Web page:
The Stickyness Factor: Sticky icky icky, right? (You with me, Snoop?) Most people agree that sticky glosses are not comfortable to wear and God forbid you do so when your hair is down. The thing is, the ingredient that makes a gloss sticky is, as far as I can tell, the same one that makes a gloss long-lasting. So, are the Lip Glasses glosses sticky? A little bit, but not overpoweringly so. I give it an 8 out of 10 here.

The Drying Factor: It doesn’t matter how otherwise fantastic a gloss is–if it dries your lips out, you probably don’t want it. I’ve experienced this with so many lip glosses that I almost expected it to happen with the Lip Glace glosses. But it didn’t! Good work, Glaces. 10 out of 10.

The Scent: I’m not big on heavily scented products, which I think is the case with the majority of people. The Lip Glaces glosses definitely have a scent, although I wouldn’t call it overpowering. I think they smell like a smoothie made with vanilla and cardboard. The scent is not horribly offensive unless you hate the smell of vanilla (or strangely, cardboard) but I wouldn’t say it is appealing either. So I’ll go right down the middle and give it a 5.

Overall Rating: All things considered, I give this product an 8. That’s right–I know how to do math and get an average.

I think the Lip Glace glosses are a good buy for any personal makeup bag or pro kit. You know I wouldn’t lead you astray.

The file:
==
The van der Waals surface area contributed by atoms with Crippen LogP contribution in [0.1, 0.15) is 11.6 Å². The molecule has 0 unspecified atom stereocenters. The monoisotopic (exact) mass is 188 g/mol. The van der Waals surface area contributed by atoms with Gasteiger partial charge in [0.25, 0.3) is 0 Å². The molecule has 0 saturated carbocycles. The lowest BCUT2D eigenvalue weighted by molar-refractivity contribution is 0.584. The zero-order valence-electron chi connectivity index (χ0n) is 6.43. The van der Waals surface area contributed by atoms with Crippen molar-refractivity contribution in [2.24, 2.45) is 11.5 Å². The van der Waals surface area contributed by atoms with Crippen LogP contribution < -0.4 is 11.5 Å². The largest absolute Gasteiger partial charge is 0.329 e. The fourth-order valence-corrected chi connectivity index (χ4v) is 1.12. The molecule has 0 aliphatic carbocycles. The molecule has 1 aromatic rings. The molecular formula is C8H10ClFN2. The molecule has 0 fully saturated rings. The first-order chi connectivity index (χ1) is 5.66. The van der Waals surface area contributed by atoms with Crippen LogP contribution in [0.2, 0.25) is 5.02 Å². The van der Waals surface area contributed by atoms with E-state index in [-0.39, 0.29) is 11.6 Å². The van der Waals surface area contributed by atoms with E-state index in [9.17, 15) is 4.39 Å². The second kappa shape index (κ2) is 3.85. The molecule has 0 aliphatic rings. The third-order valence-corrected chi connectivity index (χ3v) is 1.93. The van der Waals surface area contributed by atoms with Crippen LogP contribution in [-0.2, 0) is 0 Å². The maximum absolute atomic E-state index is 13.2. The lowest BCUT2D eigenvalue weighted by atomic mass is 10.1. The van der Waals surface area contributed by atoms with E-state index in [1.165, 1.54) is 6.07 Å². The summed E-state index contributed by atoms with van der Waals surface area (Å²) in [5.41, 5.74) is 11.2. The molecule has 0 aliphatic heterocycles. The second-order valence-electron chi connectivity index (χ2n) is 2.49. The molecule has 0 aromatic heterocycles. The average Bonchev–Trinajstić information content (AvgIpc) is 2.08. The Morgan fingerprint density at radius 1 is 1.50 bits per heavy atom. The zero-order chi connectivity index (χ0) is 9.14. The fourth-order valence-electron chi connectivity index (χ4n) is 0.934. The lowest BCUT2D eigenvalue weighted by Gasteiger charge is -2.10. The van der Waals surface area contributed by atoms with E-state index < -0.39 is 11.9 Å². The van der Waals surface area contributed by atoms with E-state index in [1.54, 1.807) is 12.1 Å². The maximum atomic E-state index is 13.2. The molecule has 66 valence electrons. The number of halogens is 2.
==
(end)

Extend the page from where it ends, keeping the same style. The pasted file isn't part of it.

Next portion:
Have a beautiful day:)

 

How About An Oil Change?

Neutrogena Body Oil Light Sesame Formula. If you were a teen in the 90s, you know what it is. If not, all you need to know is that this stuff is the OG of body oils. But for a long time, oil–especially when it came to face products–was in the Untouchables caste of the beauty world. Oil-free moisturizers, oil-free foundations and oil-free cleansers reigned supreme. The popular belief was that all products containing oil caused breakouts and were therefore to be avoided. You might have read magazine articles about Italian women using olive oil as a moisturizer, but the average American woman thought “Oh no, that wouldn’t work on my skin. But I am thinking about chicken parm for dinner now.”

But times have changed. Oil products are the new It Girl of the beauty world. From oil cleansers to face oils to hair oils, a lot of people–including most dermatologists–are pro-oil. But I realize some people are still skirred. They think any oils used on their face will cause breakouts and hair oil will make their locks look greasy. Some oils do cause breakouts, but that’s not the case for all oils and all skin types*.  I  have combination skin and have struggled with breakouts before. I wouldn’t say I am acne-prone, but I do break out from waxing and every time (on the extremely rare occasion) that I fall asleep with makeup on. If the oil products I love were to cause breakouts, it would have happened to me–which it hasn’t. And hair oil, if used correctly, won’t make your hair look greasy. You can have an oily scalp and dry ends so those ends are crying out for hair oil.

This is my take on oils from my own experience and the experience of estheticians, clients and hair stylists I know. You may find contradictory information from other makeup artists, estheticians, dermatologists and hair stylists. And again, some oils do cause breakouts. It has to do with the size of the oil molecules and the other ingredients in the product, so do your research and choose wisely. Or use my cheat sheet below.